EPA Ratings Appear for the New Jeep Wrangler
The program for Jeep’s new Wrangler has had more leaks than a screen door on a submarine, from the leak of its owner’s manual and standard options list to the discovery by our own Bozi Tatarevic of potential power numbers for the JL’s new turbocharged mill.
Always of interest to new-car shoppers are the official fuel economy ratings. Such numbers just appeared for the new Wrangler on the EPA’s website, leaving only the texture on underside of the JL driver’s seat as a surprise for its big reveal at the L.A. Auto Show later this year.
The old-style Wrangler Unlimited is currently equipped with a prehistoric automatic transmission when lashed to the Pentastar V6. That powertrain combination is currently rated at 16 city/20 highway/18 combined, or 5.6 gallons per 100 miles.
For 2018, the new JL Wrangler Unlimited is available with the company’s eight-speed auto box when the Pentastar is selected. These extra cogs boost the JL’s fuel economy ratings to 18 city/23 highway/20 combined, or 5.0 gallons per 100 miles. Not a huge increase, but big enough of one that Jeep owners sliding into the new model will see a good difference in range. Assuming a 22-gallon fuel tank, an equivalent amount of gasoline would take the driver of the new Wrangler an extra 50 miles.
Those who choose to row their own will see an increase in fuel economy as well. The old six-speed, Pentastar equipper Wrangler Unlimited was rated at 16 city/21 highway/18 combined. The EPA rates the new one at 17 city/23 highway/19 combined. The powertrain and body configuration mentioned here is the only one currently listed for the new Wrangler on the EPA site.
The new Wrangler broke cover (in pictures) during the SEMA Show in Vegas, with a topless red Rubicon and brown Sahara Unlimited gracing the screens on our phones and laptops. The Rubicon was shown in Firecracker Red, doors removed, and – joy of joys – windshield folded down. It appears folding the windshield may be a bit easier in the new JL than in the old JK, where bugs-in-yer-teeth wheeling involves removing part of the roll bar system. BFGoodrich All Terrain KO2s and a manual transmission all seem present and accounted for on the Rubicon.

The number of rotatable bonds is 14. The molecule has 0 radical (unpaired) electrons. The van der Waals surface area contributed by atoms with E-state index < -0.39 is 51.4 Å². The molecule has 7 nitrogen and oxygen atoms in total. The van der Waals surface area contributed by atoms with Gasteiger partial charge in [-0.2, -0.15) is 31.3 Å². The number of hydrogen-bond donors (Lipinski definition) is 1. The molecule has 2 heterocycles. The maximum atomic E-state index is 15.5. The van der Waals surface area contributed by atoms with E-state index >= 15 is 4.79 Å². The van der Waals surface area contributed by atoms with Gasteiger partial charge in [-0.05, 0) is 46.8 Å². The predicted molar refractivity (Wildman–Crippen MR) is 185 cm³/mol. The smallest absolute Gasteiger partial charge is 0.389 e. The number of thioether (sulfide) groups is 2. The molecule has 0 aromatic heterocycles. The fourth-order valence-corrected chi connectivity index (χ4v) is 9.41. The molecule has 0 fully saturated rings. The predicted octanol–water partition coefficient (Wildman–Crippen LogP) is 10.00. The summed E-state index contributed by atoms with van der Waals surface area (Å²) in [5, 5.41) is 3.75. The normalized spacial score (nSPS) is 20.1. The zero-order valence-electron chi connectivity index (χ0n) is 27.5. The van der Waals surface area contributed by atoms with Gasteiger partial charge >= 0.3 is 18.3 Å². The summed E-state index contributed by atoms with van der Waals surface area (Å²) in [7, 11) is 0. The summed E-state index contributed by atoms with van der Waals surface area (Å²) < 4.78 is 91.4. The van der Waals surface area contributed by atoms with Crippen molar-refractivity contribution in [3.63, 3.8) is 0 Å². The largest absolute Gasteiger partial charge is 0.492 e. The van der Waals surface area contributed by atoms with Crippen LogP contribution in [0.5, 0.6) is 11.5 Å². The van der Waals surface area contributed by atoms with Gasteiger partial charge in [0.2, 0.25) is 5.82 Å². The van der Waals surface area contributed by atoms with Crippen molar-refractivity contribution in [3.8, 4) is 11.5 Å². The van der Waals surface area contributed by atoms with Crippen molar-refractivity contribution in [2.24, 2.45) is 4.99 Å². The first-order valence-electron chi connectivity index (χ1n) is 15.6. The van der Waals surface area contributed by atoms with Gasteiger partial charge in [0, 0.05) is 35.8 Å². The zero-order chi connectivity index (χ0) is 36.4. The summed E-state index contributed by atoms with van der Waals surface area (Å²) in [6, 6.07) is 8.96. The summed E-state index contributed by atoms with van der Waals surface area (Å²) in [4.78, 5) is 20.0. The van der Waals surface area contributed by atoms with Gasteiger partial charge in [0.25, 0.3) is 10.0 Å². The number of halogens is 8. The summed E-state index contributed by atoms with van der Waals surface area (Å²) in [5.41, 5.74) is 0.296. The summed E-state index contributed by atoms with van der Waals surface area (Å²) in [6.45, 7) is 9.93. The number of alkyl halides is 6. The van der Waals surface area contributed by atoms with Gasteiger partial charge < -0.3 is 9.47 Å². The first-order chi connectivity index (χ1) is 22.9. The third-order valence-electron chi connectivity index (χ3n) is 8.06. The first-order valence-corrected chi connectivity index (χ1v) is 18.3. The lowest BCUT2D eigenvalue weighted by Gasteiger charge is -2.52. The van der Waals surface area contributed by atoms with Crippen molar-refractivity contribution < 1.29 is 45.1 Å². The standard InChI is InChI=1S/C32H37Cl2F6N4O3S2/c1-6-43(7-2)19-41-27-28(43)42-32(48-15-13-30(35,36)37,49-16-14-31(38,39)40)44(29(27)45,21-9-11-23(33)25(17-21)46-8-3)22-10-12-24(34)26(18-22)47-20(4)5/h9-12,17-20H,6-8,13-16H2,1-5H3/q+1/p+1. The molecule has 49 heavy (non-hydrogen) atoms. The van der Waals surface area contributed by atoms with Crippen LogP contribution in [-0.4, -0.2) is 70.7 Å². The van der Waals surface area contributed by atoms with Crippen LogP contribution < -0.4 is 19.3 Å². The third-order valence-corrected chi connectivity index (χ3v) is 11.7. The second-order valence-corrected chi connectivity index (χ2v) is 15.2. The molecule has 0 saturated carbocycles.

Also recently leaked was a supposed list of standard equipment for the three Wrangler trims that’ll be available at launch: Sport, Sahara, and Rubicon. In the Rubicon, we see 4.10 gears listed as standard equipment, paired with Tru-Lok front and rear axles. Those suspension sticks are listed as a ‘Dana M210 Wide Axle’ up front and a ‘Dana M220 Wide Axle’ astern. This ‘wheeler thinks that’s great news, pointing to a stout level of off-road prowess right out of the box.
Sport and Sahara models are listed in the document as getting a Command-Trac Part Time 4WD system, while the Rubicon is showing a 4:1 Rock-Trac HD Part Time 4WD system. The Rubicon will also likely have a power inverter and a 220 amp alternator, perfect for supplying juice to power-sapping electrical accessories.
The new Jeep Wrangler is expected to appear on stage at this year’s L.A. Auto Show.
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- NotMyCircusNotMyMonkeys for that money, it had better be built by people listening to ABBA
- Abrar Very easy and understanding explanation about brake paint
- MaintenanceCosts We need cheaper batteries. This is a difficult proposition at $50k base/$60k as tested but would be pretty compelling at $40k base/$50k as tested.
- Scott ?Wonder what Toyota will be using when they enter the market?
- Fred The bigger issue is what happens to the other systems as demand dwindles? Will thet convert or will they just just shut down?
I don't get the hype about this vehicle; it has exactly the same outdated, unrefined look as every other Wrangler - which means it'll sell like crazy. And, BTW, Wrangler buyers don't care about fuel economy. The 10% bump may as well be a 10% decline; it wouldn't make any difference except in FCA's CAFE numbers.
I'm sorry, but YAAAAWWWWNNNNN.